Hanson (1989) provides a basic explanation of elemental systematics in igneous rocks on x-y covariation diagrams. Many undergraduate petrology texts discuss the common uses of Harker variation diagrams, the TAS classifcation diagrams, and “igneous” AFM plots. The Anatahan datasets are good suites for teaching the uses of the various geochemical plots, as well as a good venue for a guided student investigation of volcanic petrogenesis.

GeoRef (JVGR special issues, etc.)

GERM (reservoir and partitioning data)

Assessment Strategies:

  • Students generate a report, responding to the questions posed.

    • Includes all diagrams generated, and data tables compiled, as well as a complete list of references used, Web and otherwise.

  • Evaluate based both on understanding of petrology/geochemistry principles, but also on the quality and of their searches.

    • Consider both the sources used, and how they are used (are they cited properly, are they source references, is there adequate breadth of research?)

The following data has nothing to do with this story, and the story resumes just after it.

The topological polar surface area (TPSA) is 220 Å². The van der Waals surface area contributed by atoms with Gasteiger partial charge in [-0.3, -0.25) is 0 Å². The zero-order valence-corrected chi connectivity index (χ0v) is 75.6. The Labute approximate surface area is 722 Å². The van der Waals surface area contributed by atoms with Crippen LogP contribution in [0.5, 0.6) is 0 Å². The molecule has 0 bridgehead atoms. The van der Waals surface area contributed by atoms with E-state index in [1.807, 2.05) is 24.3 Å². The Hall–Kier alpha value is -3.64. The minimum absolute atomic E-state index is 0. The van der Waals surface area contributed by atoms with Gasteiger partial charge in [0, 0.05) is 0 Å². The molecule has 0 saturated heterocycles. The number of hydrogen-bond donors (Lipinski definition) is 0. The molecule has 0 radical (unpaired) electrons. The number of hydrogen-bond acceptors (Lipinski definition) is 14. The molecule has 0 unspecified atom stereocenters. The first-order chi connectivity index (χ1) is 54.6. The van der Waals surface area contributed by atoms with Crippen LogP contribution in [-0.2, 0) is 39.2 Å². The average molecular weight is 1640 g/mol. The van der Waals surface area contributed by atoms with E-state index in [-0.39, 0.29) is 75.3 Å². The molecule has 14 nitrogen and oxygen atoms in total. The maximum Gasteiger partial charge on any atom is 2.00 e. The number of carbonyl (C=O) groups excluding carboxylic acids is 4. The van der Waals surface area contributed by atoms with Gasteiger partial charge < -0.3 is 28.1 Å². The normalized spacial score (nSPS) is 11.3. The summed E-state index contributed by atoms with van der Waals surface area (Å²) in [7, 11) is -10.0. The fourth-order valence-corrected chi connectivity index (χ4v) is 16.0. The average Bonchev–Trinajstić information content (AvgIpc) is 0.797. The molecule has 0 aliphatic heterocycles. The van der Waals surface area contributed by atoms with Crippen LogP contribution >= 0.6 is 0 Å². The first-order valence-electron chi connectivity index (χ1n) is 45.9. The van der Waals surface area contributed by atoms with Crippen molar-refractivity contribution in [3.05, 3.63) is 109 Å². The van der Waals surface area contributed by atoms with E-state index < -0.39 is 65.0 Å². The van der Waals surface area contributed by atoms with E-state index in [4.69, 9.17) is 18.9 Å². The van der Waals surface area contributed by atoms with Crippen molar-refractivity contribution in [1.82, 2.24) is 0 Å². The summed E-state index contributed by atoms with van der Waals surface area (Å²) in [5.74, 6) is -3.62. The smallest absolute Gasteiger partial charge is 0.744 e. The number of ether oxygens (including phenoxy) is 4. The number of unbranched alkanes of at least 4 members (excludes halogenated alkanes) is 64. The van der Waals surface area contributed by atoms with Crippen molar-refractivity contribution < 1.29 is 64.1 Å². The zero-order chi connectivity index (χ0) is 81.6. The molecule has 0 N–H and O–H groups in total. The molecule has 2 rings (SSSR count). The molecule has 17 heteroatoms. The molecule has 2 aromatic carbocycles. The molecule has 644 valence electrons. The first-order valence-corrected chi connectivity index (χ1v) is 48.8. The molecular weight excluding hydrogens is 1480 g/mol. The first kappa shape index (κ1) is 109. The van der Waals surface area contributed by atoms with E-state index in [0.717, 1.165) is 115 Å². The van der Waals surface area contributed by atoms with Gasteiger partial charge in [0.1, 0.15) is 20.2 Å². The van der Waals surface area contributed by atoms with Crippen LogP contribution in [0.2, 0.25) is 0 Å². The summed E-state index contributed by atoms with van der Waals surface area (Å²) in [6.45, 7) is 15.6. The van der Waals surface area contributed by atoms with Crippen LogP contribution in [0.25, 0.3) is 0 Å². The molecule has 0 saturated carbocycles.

References and Resources

GeoMapApp (

Google Earth (

EarthChem (

Nakada, S., Matsushima, T., Yoshimoto, M., Sugimoto, T., Kato, T., Watanabe, T., Chong, R., and Camacho, J. (2005) Geological aspects of the 2003-2004 eruption of Anatahan volcano, northern Mariana islands. J. Volc. Geotherm, Res., 146; 226-240.

Pallister, J., Truesdell F., Brownfield, I, Siems, D., Buhdahn, J. , and Sutley, S. (2005) The 2003 phreatomagmatic eruptions of Anatahan volcano - textural and petrologic features of deposits at an emergent island arc volcano. J. Volc. Geotherm. Res. 146; 208-225.

Wade, J., Plank, T., Stern, R., Tollstrup, D., Gill, J. O’Leary J., Eiler, J. Moore, R.,Woodhead, J.,Truesdell, F., Fischer, T., and Hilton, D. (2005) The May 2003 Eruption of Anatahan Volcano, Mariana Islands: geochemical evolution of a silicic arc volcano. J. Volc. Geotherm. Res. 146; 139-170.

Geochemical Earth Reference Model (

Marine Geoscience Data System (

Hanson, et al (1989) An Approach to Trace Element Modeling Using a Simple Igneous System as an Example (RIMG 21: Geochemistry and Mineralogy of the Rare Earth Elements)